Court gets complex in blameless accident case

Date: Sep 11, 2018

Pointing the finger in a blameless accident can sometimes be an infeasible task – even in front of a judge. This was demonstrated in a recent case bought before the NSW District Court.

The case

On 11 February 2016, the plaintiff was driving a heavy duty transport truck owned by his employer along the Hume freeway in NSW. Whilst driving in the left side lane, the front driver’s side tyre blew out unexpectedly, causing him to veer across the right-hand lane. At the time of the blow out, a car was travelling on the driver’s right-hand side in the adjacent lane. With no way to control the vehicle, the plaintiff feared that either himself or the other driver would be seriously injured or killed.

Thankfully, the other driver accelerated and the truck gradually ground to a halt, eliminating the risk of collision. However, since the accident, the plaintiff claims to have suffered psychiatric injury.

Following the incident, the plaintiff sued the third party insurer of the vehicle under the blameless accident provisions of the Motor Accidents Compensation Act 1999. The employer of the plaintiff was not involved in this claim.

The defence

On 3 July 2018, the defendant (the third party insurer) denied the plaintiff’s claim on the following bases:

  • The accident was not a blameless accident.
  • The plaintiff did not qualify as a person who can claim for pure mental harm under Pt 3 of the Civil Liability Act 2002.

For the blameless accident provisions in the Act, the court found that the plaintiff was not entitled to recover any damages for his alleged psychiatric injury. This was because the driver could not place fault on the owner of the truck. Furthermore, section 3A of the Act states that it only applies in respect of the death or injury of a person that is caused by the fault of the owner.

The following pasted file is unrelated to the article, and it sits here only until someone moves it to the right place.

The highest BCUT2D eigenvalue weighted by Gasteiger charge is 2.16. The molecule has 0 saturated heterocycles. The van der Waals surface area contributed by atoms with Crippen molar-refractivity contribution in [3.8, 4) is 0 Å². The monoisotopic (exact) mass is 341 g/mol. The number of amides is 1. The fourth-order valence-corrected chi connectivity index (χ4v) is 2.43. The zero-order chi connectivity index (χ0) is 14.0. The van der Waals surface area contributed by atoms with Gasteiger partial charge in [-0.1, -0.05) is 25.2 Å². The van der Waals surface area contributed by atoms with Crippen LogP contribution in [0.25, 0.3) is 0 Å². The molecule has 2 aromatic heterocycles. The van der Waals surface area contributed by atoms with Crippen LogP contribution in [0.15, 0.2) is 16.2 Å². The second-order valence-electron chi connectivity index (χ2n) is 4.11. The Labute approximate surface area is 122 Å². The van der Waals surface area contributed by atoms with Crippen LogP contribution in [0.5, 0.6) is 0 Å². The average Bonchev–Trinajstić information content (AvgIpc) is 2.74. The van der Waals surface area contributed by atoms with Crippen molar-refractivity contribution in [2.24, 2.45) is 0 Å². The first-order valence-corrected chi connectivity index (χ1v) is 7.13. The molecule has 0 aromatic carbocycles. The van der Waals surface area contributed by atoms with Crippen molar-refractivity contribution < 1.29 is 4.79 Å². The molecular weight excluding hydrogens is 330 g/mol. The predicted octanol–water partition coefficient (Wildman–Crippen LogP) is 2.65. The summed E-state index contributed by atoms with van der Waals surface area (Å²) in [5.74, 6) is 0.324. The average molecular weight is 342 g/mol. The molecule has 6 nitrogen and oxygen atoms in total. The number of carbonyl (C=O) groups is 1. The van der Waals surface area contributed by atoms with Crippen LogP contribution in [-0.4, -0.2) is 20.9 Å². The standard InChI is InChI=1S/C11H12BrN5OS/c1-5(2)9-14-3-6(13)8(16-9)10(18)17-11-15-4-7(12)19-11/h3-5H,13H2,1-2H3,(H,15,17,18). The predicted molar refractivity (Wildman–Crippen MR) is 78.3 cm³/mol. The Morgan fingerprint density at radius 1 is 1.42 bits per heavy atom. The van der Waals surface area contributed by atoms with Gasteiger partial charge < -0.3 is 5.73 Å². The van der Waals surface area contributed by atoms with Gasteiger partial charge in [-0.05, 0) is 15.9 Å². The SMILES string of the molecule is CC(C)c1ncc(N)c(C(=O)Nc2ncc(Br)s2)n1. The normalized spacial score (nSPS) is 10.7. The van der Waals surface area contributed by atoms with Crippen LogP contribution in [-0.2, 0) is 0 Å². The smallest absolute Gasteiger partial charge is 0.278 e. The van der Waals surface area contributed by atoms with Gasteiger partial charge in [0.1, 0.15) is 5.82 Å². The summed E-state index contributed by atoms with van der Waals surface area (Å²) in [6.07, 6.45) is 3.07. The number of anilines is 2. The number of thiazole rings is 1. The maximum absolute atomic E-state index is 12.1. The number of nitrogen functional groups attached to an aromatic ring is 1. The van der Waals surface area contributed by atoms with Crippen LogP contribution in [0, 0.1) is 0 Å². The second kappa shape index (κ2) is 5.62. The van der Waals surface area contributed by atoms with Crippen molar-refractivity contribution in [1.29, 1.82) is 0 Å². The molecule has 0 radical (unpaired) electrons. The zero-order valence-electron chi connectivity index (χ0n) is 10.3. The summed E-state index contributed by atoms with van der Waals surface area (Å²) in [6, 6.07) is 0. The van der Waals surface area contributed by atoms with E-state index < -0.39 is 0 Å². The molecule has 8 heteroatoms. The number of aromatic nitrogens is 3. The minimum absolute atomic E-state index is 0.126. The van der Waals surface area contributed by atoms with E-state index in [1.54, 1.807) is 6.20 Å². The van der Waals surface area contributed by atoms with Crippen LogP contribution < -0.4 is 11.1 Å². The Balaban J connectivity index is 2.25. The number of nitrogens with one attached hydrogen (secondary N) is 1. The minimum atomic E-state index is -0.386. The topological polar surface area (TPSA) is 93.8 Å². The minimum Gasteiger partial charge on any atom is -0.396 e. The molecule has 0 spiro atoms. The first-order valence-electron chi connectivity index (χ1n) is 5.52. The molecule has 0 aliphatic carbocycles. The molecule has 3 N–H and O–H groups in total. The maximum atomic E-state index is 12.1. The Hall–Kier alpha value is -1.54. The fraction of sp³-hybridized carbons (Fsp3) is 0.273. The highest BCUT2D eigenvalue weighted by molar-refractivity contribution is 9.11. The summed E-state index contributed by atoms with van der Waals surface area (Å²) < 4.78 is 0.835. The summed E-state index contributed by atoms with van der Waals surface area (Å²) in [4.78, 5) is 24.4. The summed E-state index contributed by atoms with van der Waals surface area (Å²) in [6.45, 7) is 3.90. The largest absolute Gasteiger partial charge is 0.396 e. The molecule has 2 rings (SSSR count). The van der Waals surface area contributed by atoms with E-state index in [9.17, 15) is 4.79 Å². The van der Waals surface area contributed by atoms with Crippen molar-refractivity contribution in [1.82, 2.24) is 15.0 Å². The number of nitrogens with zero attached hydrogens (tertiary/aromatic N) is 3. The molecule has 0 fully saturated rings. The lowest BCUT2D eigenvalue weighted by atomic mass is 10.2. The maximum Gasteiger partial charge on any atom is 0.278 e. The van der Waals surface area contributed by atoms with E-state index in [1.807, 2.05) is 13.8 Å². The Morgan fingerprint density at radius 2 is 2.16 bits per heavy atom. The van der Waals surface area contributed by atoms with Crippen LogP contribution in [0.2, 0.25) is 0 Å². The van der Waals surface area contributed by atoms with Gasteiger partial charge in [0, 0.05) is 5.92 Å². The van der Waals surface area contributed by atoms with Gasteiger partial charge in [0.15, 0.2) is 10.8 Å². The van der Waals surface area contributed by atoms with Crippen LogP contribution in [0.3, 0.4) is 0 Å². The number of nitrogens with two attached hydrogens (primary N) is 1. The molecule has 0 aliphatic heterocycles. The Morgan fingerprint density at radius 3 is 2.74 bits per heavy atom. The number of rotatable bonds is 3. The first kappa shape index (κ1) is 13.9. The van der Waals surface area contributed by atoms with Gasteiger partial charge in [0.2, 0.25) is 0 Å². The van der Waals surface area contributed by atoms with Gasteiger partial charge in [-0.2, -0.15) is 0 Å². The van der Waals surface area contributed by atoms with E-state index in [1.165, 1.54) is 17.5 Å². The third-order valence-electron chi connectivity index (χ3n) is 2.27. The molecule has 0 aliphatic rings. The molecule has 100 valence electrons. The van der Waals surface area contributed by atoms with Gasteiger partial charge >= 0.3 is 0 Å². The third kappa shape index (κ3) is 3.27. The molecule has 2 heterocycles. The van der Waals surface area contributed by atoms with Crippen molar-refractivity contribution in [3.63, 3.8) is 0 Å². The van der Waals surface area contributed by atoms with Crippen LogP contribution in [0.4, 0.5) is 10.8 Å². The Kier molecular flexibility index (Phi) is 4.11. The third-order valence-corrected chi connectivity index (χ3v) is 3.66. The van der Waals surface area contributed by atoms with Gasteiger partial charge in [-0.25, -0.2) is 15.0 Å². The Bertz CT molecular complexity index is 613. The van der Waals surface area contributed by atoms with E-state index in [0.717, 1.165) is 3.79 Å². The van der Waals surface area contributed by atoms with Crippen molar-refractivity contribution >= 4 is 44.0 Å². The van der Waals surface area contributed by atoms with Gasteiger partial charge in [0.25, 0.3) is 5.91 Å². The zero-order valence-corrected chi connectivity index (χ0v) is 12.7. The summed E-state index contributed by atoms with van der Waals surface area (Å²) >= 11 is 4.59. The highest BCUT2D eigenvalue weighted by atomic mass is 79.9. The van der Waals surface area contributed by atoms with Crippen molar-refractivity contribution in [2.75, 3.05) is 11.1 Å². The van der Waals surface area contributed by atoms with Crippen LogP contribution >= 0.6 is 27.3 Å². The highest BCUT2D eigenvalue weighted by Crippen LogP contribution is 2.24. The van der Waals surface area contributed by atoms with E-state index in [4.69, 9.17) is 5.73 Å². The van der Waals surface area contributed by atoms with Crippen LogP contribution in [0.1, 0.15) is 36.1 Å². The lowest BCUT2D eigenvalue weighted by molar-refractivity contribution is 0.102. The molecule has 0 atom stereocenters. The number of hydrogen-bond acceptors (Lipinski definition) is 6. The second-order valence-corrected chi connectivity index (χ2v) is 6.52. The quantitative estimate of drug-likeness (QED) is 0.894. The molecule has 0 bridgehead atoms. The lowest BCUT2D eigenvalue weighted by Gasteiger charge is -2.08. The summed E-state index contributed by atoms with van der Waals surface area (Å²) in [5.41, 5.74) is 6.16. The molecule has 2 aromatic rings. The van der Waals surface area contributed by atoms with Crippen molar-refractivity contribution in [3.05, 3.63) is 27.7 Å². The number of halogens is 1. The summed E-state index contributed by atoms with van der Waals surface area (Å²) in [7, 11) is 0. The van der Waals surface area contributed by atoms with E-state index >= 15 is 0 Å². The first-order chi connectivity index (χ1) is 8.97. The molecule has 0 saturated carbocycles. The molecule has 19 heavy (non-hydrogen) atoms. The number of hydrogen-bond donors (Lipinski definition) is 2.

The decision

After claiming the motor accident was caused by poor driving by the plaintiff, the court dismissed the defendant’s statements due to inadequate evidence. Furthermore, they rejected the defendant’s submission that the only kind of claim for mental shock are those governed by s 30 of the Civil Liability Act 2002. The court felt that the plaintiff was entitled to damages for the pure mental harm accrued after witnessing the other driver put in such a great deal of peril. The defendant was ordered to pay the plaintiff’s cost of the motion.

Cases like the above prove that court can get complex. Increase your chances of success by enlisting the help of the experts at Gerard Malouf & Partners Compensation, Medical Negligence & Will Dispute Lawyers. Get in touch today and see how we can help.

Call us now on 1800 004 878 to book a free appointment with one of my compensation experts, or email your enquiry.